Anonymous asked in Education & ReferenceHigher Education (University +) · 1 decade ago

Engineering disciplines?

I've been thinking about what I want to study at uni next year (I'm in yr12 now) and because I really like maths and the sciences I think I would like to do engineering. I don't know what type though. I don't like biology as much as chemistry, physics and maths, but still enjoy it. Lately I've been thinking about civil, chemical, aeronautical, but I guess I don't know enough about each one and what they involve. Because I think I would enjoy most of them maybe I should look at the highest paying ones. So if anyone has any info or advice or anything for me that would be great. Thanks.

3 Answers

  • 1 decade ago
    Favorite Answer

    Overview of common Engineering majors...

    Chemical -- This has traditionally been associated with studying how to produce large-scale chemicals (petroleum, methanol, etc), but recently has seen increased demand in how to produce small-scale chemicals (biologics, pharmaceuticals, etc). They are also 'engineering' chemicals (i.e., designing chemicals with a design goal in mind), research things like chemical separations technology, polymers, electrochemistry, etc.

    Civil -- Analysis of structural integrity of buildings, bridges, logistics involved with planning a city, and the design thereof. Probably the most straight forward of all engineering majors, and has the least research potential than others.

    Mechanical (Aeronautical) -- Many MechEng supplement the work of Chemical Engineers in large processes, specializing in the mechanical aspects of process equipment (pumps, centrifuges, etc), others design engines, cars, airplanes, etc. One major research focus has been in nanotechnology, and robotics (although CompSci and EE are important for robotics research, too).

    Electrical Eng -- Designing circuit boards for electronics, programming the embedded CPUs in those circuit boards, researching how electrical circuits would work in nanotechnology, etc.

    Environmental Engineering -- Overlaps somewhat with Chemical Engineering. Basically, how one would use chemical engineering knowledge to solve environmental problems such as pollution.

    Biomedical Engineering -- A mixing pot of Chemical, Electrical, and Mechanical Engineering paradigms, and how all these cirriculums can be used to solve new problems in biology and medicine, such as tissue engineering, robotic prosphetics, etc.

    Hope that helps!

    ChemEng and EE get paid the most out of undergraduate school. EE are in heaviest demand, Most BME go to medical school, and MechEng have a pretty stable job outlook. Civil Engineers work for municipalities or for civil engineering firms that act like architectural firms might. (But the two aren't the same, even if their job definition is somewhat overlapping).

    I would look at your school's Engineering Bulletin for more in-depth information!

    Source(s): Chemical Engineer here...can you tell? :D Columbia SEAS, Class of 2008
  • 1 decade ago

    I was in the same position you are now. Honestly, just do some research on what you like, and pick whichever field you like best. All types of scientific engineering fields will have you studying a lot of math, and theory. I was considering chemical or biological eng. but then I decided to follow a field that I always liked.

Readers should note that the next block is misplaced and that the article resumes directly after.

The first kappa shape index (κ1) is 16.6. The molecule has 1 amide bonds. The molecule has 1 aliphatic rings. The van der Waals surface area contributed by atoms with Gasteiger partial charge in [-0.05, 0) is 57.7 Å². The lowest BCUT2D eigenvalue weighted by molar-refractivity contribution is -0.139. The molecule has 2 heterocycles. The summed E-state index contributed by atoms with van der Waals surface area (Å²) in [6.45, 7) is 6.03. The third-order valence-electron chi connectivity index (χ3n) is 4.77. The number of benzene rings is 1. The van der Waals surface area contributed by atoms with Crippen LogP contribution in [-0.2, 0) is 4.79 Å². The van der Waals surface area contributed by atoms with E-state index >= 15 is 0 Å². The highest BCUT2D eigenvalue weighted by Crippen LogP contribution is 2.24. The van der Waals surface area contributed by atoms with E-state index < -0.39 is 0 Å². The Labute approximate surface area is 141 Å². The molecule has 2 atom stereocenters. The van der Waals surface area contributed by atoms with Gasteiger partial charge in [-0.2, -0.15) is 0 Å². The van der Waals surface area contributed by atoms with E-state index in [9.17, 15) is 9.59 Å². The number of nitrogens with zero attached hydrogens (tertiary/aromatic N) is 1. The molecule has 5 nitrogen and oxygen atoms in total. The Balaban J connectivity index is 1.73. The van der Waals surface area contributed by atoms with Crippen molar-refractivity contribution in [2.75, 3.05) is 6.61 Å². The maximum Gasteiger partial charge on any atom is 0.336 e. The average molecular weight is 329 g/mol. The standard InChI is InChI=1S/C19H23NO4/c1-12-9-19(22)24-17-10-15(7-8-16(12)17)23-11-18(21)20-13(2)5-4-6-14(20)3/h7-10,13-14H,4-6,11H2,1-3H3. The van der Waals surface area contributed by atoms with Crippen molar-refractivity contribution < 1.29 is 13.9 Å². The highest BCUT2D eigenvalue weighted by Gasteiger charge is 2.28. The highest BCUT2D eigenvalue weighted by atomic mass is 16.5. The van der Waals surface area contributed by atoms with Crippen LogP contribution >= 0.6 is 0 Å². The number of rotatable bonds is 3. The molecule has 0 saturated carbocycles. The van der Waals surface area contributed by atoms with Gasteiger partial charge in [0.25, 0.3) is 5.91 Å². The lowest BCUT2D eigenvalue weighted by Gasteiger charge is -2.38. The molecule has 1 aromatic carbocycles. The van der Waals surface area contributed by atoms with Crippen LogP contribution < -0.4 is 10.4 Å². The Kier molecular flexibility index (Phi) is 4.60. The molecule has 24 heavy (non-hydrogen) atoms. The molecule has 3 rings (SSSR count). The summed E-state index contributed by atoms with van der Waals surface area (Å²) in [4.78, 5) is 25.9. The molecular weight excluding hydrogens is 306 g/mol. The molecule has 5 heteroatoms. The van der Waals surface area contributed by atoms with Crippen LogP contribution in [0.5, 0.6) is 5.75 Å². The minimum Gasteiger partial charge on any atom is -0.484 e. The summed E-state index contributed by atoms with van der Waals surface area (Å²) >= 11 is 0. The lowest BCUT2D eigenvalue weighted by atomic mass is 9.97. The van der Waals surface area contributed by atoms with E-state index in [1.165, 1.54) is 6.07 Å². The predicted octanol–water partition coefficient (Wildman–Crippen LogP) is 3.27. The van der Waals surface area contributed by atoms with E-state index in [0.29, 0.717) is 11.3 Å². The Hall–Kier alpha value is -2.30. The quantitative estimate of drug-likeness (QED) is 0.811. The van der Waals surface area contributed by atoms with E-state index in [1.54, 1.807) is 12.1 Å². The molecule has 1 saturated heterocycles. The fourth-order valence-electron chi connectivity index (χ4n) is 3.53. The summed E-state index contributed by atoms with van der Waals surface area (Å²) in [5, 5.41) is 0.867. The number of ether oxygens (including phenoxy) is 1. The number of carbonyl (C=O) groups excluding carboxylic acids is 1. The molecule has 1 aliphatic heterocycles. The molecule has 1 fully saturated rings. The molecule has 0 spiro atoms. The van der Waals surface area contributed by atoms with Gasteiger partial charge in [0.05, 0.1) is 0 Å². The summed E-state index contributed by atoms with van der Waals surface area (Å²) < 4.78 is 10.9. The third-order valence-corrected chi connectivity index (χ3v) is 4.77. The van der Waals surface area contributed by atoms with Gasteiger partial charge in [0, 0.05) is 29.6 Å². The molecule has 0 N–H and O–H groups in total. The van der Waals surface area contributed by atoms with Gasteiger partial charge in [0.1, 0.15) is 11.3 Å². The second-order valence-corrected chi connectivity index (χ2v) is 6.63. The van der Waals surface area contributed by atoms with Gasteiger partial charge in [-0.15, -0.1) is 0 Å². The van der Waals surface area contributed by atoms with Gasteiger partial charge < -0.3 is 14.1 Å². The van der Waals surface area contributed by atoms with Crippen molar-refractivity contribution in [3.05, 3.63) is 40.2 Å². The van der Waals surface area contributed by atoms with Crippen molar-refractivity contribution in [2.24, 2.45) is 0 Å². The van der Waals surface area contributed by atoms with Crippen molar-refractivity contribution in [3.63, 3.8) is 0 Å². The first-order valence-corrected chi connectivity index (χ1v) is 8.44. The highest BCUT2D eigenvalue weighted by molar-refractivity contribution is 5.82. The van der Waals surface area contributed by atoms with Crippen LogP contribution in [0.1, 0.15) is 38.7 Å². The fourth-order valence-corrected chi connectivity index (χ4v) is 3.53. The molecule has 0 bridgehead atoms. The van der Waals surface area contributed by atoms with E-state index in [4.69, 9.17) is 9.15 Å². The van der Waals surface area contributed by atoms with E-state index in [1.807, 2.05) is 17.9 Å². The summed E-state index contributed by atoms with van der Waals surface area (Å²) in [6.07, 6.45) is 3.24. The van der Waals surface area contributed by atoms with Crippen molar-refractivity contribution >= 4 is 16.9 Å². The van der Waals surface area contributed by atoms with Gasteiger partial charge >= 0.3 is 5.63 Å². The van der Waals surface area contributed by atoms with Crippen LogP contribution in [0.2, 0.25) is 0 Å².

I personally am going into computer engineering because I love computers and tech! But it is a highly paid field, and all future advancements in application to everyday life will be made there. It is also a field that changes quickly so after gaining the knowledge you may need to learn more as time goes on.

    Source(s): Take a look at this, it has the descriptions for different types of engineeng. Will attend: Columbia University School of Engineering and Applied Science.
  • Anonymous
    4 years ago

    the honestly route artwork of all of those are similar as a lot as a level and then after the 2d 3 hundred and sixty 5 days they diverge and develop into extremely fairly specialist. mechanical is somewhat equivalent to aeronautical and physics. All of those require a very extreme factor of math (a lot less so with chemical i imagine). differential equation is usual in mechanical and electric powered once you should sparkling up structures. apparently, mechanical structures might want to be modeled an similar way an electric powered circuit might want to be. the priority with classical mechanical strategies for fixing complications is they are frequently very simplified. commonly a authentic challenge isn't so straight forward as a e book challenge and numerical strategies must be used. one element to think about is that electric powered engineers are frequently engaged on reducing aspect stuff. What has fairly revolutionized the computing international develop into no longer a lot the microprocessor (in spite of the indisputable fact that it performed its section honestly), in spite of the indisputable fact that it develop into the skill to keep wide quantities of advice in minuscule quantities of area. thanks the electric powered engineers for that. yet thank the mechanical engineers (and honestly the chem e's too) for honestly making them because with out more suitable production tactics, the storage structures are merely neat theories.

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